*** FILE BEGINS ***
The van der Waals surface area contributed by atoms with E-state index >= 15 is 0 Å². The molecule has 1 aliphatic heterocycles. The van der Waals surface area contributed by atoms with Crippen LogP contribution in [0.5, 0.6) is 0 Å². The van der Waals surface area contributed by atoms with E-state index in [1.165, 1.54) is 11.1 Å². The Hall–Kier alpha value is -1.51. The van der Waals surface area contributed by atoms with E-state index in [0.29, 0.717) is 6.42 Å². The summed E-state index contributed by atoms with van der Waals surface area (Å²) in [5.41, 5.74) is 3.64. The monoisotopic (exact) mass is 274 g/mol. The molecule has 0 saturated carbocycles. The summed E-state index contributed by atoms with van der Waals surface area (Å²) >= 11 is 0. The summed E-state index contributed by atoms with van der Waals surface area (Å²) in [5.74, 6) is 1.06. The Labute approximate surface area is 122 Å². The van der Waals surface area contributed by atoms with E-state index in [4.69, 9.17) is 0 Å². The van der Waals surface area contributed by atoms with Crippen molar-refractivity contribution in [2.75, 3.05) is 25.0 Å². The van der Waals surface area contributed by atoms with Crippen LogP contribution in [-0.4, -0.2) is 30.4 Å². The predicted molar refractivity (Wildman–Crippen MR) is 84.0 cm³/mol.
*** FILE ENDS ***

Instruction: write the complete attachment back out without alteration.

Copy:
The van der Waals surface area contributed by atoms with E-state index >= 15 is 0 Å². The molecule has 1 aliphatic heterocycles. The van der Waals surface area contributed by atoms with Crippen LogP contribution in [0.5, 0.6) is 0 Å². The van der Waals surface area contributed by atoms with E-state index in [1.165, 1.54) is 11.1 Å². The Hall–Kier alpha value is -1.51. The van der Waals surface area contributed by atoms with E-state index in [0.29, 0.717) is 6.42 Å². The summed E-state index contributed by atoms with van der Waals surface area (Å²) in [5.41, 5.74) is 3.64. The monoisotopic (exact) mass is 274 g/mol. The molecule has 0 saturated carbocycles. The summed E-state index contributed by atoms with van der Waals surface area (Å²) >= 11 is 0. The summed E-state index contributed by atoms with van der Waals surface area (Å²) in [5.74, 6) is 1.06. The Labute approximate surface area is 122 Å². The van der Waals surface area contributed by atoms with E-state index in [4.69, 9.17) is 0 Å². The van der Waals surface area contributed by atoms with Crippen molar-refractivity contribution in [2.75, 3.05) is 25.0 Å². The van der Waals surface area contributed by atoms with Crippen LogP contribution in [-0.4, -0.2) is 30.4 Å². The predicted molar refractivity (Wildman–Crippen MR) is 84.0 cm³/mol.